Seeking Financial Foundation for Your Restaurant
Most people can't completely fund their own restaurants, so they need to look for outside investors. Investors can include partners (both silent and not-so-silent), people looking for a new investment, your friends and family, or a combination of all of these people.
Bringing a silent partner into your restaurant business
A partner is usually an informed investor. Typically, a partner is more involved in the business than a typical investor, also called a silent or limited partner.
Tallying the types of partners
Some partners don't actually invest cash. Instead, they may invest their expertise. Normally, you select your partners because they bring something to the team that you're lacking. It could be money, bookkeeping abilities, or culinary prowess. Whatever the situation, each partner should bring something valuable to the party, or that person shouldn't get a seat at your table.
Bringing in a partner is always a strategic move. Here's a list of good reasons to bring in a partner or two:
- They bring capital. This is the most common reason to bring in a partner: You need the money.
- They bring other financial services. Sometimes, you can barter a percentage of your business for other services that you need accomplished. Get creative, but don't give too much away. For example, you probably don't want to give free meals for life to the accountant who prepares your tax return one time. Think about people who have these skills if you don't:
• Business acumen
• Financial planning
- They bring a particular restaurant expertise. Maybe they've spent time in the business doing something that you have zero experience with. Teaming up can practically ensure your success. Look for these skills in a potential partner:
• Culinary abilities
• Efficiency expertise
• Front man/host expertise
• Local dining scene knowledge
• Marketing skills
• Operations skills
- They bring reputation or name recognition. Maybe your partner doesn't lend cash or involvement in the day-to-day operations of the business. But he brings a reputation and is available to consult as needed. For example, you may decide to bring in a big-name chef to consult on your menu and advise you on various aspects of your back-of-the-house operations.
Making the relationship work
You may have heard the adage "Too many chefs spoil the soup." The more partners you have, the more different ideas you'll have about where the restaurant should be going and how it should get there.
You should settle decision-making issues before you present your first business plan, seek the first dollar of financing, or even think about opening the doors. If all the partners can't come to an agreement about this point, you shouldn't go into business together. In fact, if you can't come to an agreement at this point, it's fairly unlikely that you ever will.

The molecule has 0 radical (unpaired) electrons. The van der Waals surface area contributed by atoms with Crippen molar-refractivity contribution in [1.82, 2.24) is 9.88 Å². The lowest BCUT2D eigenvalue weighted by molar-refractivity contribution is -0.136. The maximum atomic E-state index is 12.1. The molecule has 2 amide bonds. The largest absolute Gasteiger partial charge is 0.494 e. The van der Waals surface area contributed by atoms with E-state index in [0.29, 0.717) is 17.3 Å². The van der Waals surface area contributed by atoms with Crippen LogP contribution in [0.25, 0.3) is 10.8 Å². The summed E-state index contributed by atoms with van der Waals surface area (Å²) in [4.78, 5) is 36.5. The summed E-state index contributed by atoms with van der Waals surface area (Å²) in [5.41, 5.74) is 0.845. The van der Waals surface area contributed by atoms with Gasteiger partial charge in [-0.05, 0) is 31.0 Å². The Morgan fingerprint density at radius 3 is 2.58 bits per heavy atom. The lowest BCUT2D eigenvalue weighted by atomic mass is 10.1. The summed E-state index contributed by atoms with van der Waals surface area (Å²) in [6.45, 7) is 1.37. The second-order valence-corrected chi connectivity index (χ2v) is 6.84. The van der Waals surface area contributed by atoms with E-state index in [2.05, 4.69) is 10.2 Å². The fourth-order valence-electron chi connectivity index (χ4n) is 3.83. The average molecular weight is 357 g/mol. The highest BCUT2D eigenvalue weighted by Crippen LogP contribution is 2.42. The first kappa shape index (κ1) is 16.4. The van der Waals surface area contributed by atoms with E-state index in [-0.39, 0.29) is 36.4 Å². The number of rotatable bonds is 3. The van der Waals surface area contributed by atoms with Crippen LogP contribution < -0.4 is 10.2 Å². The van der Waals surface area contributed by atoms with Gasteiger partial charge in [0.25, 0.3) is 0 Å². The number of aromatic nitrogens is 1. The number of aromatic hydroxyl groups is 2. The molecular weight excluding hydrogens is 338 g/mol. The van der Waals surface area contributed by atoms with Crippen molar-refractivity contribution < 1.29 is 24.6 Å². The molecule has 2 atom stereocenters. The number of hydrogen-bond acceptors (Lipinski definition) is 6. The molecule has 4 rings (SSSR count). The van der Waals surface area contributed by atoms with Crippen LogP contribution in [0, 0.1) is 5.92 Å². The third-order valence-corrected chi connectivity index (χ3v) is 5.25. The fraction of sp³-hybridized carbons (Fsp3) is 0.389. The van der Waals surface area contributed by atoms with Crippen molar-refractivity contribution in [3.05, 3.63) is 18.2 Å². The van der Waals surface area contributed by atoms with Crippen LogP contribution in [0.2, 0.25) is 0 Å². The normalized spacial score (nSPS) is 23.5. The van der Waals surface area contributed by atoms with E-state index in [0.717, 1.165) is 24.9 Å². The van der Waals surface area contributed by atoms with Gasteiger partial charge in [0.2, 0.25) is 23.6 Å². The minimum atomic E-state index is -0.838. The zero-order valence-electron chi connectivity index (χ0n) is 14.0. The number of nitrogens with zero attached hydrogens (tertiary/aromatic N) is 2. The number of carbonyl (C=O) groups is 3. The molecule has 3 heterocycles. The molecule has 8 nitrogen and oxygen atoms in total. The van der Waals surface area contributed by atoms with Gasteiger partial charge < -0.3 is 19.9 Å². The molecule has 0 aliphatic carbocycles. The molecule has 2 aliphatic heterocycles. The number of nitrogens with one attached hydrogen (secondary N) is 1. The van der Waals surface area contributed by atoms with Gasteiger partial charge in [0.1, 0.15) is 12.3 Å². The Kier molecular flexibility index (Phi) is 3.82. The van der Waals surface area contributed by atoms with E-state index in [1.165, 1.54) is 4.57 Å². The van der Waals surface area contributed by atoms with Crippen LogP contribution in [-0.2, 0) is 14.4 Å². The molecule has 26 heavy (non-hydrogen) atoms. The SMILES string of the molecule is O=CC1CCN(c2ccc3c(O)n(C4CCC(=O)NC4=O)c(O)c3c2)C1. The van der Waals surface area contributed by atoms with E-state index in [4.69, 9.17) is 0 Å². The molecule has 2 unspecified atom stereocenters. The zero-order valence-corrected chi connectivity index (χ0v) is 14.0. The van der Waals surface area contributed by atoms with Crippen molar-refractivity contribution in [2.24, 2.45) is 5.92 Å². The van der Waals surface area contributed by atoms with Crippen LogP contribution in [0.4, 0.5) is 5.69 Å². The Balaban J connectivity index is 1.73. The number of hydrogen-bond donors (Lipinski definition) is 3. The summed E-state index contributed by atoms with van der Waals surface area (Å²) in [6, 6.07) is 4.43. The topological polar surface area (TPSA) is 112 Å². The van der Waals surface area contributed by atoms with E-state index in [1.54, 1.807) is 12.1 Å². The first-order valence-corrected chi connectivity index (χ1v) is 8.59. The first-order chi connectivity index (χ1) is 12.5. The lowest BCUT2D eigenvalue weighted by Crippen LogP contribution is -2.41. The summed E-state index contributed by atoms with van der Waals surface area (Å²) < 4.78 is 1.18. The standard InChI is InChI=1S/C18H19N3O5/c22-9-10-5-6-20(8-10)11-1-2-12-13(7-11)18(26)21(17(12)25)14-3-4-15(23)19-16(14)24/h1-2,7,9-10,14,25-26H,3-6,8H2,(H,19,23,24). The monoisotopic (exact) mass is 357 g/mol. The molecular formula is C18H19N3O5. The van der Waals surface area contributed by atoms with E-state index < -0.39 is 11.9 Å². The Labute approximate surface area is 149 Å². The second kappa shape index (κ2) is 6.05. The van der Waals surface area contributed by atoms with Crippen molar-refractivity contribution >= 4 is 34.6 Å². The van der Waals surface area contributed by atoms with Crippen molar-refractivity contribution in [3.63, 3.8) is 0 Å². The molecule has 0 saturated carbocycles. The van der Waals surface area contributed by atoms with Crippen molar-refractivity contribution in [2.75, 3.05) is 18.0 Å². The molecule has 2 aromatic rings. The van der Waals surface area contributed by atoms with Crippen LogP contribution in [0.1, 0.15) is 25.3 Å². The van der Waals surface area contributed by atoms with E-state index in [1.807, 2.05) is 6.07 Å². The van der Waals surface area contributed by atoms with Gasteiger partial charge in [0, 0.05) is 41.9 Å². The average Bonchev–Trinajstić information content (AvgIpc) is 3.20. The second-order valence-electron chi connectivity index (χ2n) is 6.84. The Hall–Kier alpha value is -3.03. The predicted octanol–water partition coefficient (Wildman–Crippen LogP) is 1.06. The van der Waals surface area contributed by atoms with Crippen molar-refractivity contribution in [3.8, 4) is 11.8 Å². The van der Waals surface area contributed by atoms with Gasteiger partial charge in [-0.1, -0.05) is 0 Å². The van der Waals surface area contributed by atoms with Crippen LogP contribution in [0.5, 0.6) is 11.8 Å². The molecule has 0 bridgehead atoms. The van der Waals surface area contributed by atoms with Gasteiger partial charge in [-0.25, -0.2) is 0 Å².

Seeking other outside investors for restaurant funding
If you're considering going to outside investors, complete your business plan and figure in one-time only start-up costs, such as fixtures, equipment, signage, and professional consulting fees. Before you have the first conversation with the first potential investor, you want to know how much you're going to need from your investors, and be able to tell them how soon they'll get a return on their investment and how much it will be.
People who invest in a restaurant may think they have a say in what goes on. Even those silent partners can become not-so-silent if they spend time in the restaurant. "Why did you get those curtains? They don't go with the spaghetti sauce." People may say that they don't want to get involved until things don't go as well, as quickly as you hope. Don't give them a valid reason to comment. Run your business right from the beginning.
Investors have friends; hopefully, they'll encourage them to come to the restaurant. If your investors are paying for their own meals, it's even better. Some investors expect to eat in the restaurant for free as one of the perks of "ownership." Consider offering discounted meals for investors if you think they're appropriate for your business. Make sure to write down the full terms of repaying your investors, including any perks like free or discounted meals, so that everyone knows what to expect.
Borrowing from family and friends for restaurant investment
You've probably heard all the warnings about being careful about borrowing money from friends. Borrowing from friends puts both the borrower and the lender in tough situations. You don't want to lose your life savings or your relationships with friends and family. Instead, rely on them for emotional support and encouragement.
If you do decide to borrow from friends and family, treat them with the same terms you'd treat your other investors, including a signed contract with deadlines for repaying the loan.